US business: new optimism on economy
Although the nation's major economic indicators dropped more in May than in any month this year, businessmen are showing much more confidence in the economy.
Fifty-four percent of the respondents to a national Business Confidence Survey, conducted by the US Chamber of Commerce, say the general business climate is becoming "more favorable." That is an increase from 24 percent three months ago and from only 3 percent a year ago.
This is good news, according to Chamber of Commerce analysts. It means a likely increase in business investments, which can mean more jobs. The analysts attribute the rise in confidence to the improved economic climate President Reagan is providing.
But these and other analysts warn that leaving economic improvements up to the President would be a grave mistake. Productivity -- the number of products or amount of services produced per worker -- declined in the 1970s. Reversing that trend requires some tough reforms by business leaders, not just by government, analysts say.
"I'm concerned a lot of businessmen are sitting back and saying: 'Productivity? Well, President Reagan is addressing that,'" says Don. G. Mizaur , senior vice-president of the American Productivity Center in Houston.
Reagan's election gives businessmen some added confidence to go ahead with investment plans, Mr. Mizaur says. The Reagan administration tax cuts, budget cuts, and regulatory cuts "will have a positive effect. But if that's all that's done, we're still going to see a stagnant economy," he says, adding that businessmen have to improve the efficiency of their operations.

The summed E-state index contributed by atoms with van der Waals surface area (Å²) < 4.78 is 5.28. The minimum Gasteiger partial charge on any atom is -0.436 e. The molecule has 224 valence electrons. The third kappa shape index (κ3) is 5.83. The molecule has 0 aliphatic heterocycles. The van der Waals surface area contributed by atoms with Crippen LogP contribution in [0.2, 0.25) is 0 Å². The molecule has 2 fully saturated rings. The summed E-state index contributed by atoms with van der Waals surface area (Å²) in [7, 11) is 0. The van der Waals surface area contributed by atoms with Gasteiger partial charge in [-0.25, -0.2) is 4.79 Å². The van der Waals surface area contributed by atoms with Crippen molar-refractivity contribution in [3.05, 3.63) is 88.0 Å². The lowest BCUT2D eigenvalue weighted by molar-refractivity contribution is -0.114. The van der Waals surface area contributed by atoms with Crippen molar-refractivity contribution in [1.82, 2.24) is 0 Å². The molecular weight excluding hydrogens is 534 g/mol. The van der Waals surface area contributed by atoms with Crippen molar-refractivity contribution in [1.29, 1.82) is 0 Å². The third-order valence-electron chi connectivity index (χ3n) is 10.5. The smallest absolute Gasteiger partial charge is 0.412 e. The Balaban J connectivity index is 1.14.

One major recommendation for improving productivity, analysts says, is that of including workers more in decisionmaking.
Often workers on an assembly line or a shop floor are the first to spot ways to improve efficiency. But if they're not consulted, their suggestions may not reach the ears of management. And if a change is thrust down from management, it may not be well accepted by workers or be the most practical, these analysts say.
Most workers are willing to help, says Mizaur. American Productivity Center interviews and questionnaires among hundreds of workers over the past two years show "95 percent of them really want to do a better job than they are doing," he says.
Management and unions should have a less adversary role, says Armand R. Zazueta, general manager, operations/productivity of Continental Can Company, USA, which is located in San Mateo, Calif. Improving communications between both sides is important. Such changes -- not federal action -- can improve productivity, he says.
A Westinghouse supervisor in Georgia says he has started consulting union maintenance workers at the plant prior to hiring outside workers for a temporary , special maintenance job. They had been grumbling about such outside hiring. Now they have a chance to make a case that they can handle the work without slighting their normal duties. And in some cases they have been assigned the extra work, the supervisor says.
Productivity problems are "essentially attitudinal," says Carl Noller, director of the US Chamber of Commerce Productivity Center. But, he adds, "My views are not widely held in the business community."
He says that another Chamber of Commerce survey, to be released later this month, will show that business leaders cite government regulations and the attitude of workers as the two main barriers to increased prod uctivity.